Final Score: 4 out 5

Microsoft Kinect to cost $149.99, comes with a game

Microsoft has officially announced the price for Kinect this morning, and it will come in at $149.99 and will be bundled with Kinect Adventures. Most games, including Dance Central from Harmonix, are expected to cost $49.99. It remains to be seen how well received this will be by the casual gaming audience, but I have a few opinions on why it’s a steep uphill battle for Microsoft. If you’re hoping to pick up Kinect, at least you know it has some sort of pack in title.

Source: IGN

Review: Deathsmiles

Just recently I did a feature on shoot ‘em up (shmup) games, and one of the main reasons I was feeling shmup fever was due to the release of Deathsmiles for the Xbox 360. Developed by Cave, and published by Aksys, Deathsmiles has actually been around for nearly three years in Japan, so when it was announced that it would be coming to North America, shmup fans like myself were quite happy and surprised.

The game is a horizontal scroller and falls into the bullet hell category. You control one of five different characters that has a tag along familiar through stages packed with macabre style enemies. The gameplay is quite intense and on the harder difficulties it’s extremely challenging, even for seasoned shmup players. The difficulty can be dialed back quite a bit, but honestly the real satisfaction in Deathsmiles comes from getting through the punishing levels with as few deaths as possible.

The gameplay isn’t all that unique, but it does have some nice touches. Rather than multiple lives, the player gets one life and a 3 hit life bar. Bullets decrease the life bar by one, but collisions with enemies only take away 1/2 of a hit. You can pick up items to refill the bar along the way. As you accumulate points, you can increase the 3 hit life bar to 4 or 5, but it takes big scoring to make it happen. For attacks the player can tap the button for a standard shot, hold it for a secondary shot, lock on to have their familiar fire, or fire off a bomb-style attack. As enemies are destroyed, they fire off some smaller bullets (similar to in Ikaruga when dying enemies fire off bullets) that will do you damage, but if they strike your familiar you actually gain points. Also, when enemies are destroyed they’ll typically leave behind an item pickup. As you pick up items, a counter tallies your total. Once you reach 1000 items, you can power up your attacks for a limited time. It’s a simple system, but it all works well.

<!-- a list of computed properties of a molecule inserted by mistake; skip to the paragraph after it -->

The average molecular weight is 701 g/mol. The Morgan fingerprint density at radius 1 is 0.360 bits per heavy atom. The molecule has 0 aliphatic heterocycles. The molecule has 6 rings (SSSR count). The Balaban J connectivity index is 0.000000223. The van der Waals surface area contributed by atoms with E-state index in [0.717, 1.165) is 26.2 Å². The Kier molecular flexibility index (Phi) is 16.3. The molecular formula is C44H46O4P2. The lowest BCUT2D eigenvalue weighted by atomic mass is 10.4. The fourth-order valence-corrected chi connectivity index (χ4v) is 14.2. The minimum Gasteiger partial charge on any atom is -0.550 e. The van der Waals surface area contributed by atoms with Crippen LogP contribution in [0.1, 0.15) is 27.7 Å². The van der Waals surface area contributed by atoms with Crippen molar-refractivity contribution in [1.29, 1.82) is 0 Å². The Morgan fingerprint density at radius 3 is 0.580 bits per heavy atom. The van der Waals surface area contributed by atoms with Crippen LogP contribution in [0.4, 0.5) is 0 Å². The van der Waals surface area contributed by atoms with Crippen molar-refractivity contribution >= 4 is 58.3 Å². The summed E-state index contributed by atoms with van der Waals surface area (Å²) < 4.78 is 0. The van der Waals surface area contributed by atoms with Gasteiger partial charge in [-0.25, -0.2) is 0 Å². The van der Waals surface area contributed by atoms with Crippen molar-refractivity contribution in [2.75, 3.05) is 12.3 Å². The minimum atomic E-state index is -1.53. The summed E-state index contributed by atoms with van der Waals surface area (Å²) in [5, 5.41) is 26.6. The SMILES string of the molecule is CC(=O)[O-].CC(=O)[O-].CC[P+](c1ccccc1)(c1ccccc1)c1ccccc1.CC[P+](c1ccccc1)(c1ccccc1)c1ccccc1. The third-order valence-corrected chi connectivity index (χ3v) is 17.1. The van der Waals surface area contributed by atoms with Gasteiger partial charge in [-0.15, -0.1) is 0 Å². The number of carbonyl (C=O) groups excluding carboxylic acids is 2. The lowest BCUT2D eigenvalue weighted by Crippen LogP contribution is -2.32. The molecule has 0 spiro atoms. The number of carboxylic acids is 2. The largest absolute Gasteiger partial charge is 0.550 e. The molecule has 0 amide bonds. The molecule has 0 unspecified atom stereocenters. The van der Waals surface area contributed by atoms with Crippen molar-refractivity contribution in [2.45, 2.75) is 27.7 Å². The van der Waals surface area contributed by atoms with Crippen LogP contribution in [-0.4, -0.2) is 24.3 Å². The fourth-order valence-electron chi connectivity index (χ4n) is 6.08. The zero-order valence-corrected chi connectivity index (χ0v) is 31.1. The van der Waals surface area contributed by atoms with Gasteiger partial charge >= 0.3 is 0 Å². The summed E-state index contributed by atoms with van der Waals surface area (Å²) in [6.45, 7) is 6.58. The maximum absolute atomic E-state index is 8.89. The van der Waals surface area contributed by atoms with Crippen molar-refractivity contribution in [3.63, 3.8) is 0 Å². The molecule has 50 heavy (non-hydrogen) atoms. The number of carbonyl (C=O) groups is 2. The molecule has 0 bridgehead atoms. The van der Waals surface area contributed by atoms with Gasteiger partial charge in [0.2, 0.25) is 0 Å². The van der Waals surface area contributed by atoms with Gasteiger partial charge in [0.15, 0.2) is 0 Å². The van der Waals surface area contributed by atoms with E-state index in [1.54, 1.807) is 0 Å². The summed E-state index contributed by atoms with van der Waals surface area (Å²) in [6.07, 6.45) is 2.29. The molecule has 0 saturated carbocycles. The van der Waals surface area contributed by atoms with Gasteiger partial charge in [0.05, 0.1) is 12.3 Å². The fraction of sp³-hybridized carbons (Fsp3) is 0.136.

The story in Deathsmiles is nothing special, but story has never been a focus in the genre. There are two different endings for each character, however, so multiple replays aren’t based slowly on gaining a higher score. I guess there’s enough story dressing on the game to keep it interesting, but there’s nothing truly compelling to make note of.

The style is something that might be a turnoff for some, as it’s pretty heavily anime influenced. Really though, after a few minutes that styling fades into the background as you are jamming your controller stick in all directions to avoid the incoming storm of bullets. While I’m not an anime fan, I do have to admit that it does add some charm to the overall package, but I wouldn’t disagree with anybody that would say that the inclusion of it is a little tough to swallow.

Overall the game is great, even if it is a little expensive. I still feel like this genre can do well, but they need to release these games more often, and they need to hit a better price point. I don’t mind paying $50-$60 for a good shmup, but for such a niche genre they really need to get these down to $20-$30. I would definitely recommend the game without any reservations for shump fans and would advise casual fans to see if they can find it at a lower price. I would caution those who choose to wait that it’s very possible that this game could become quite scarce once the initial shipment sells out.

Overall Score: 8.0 out of 10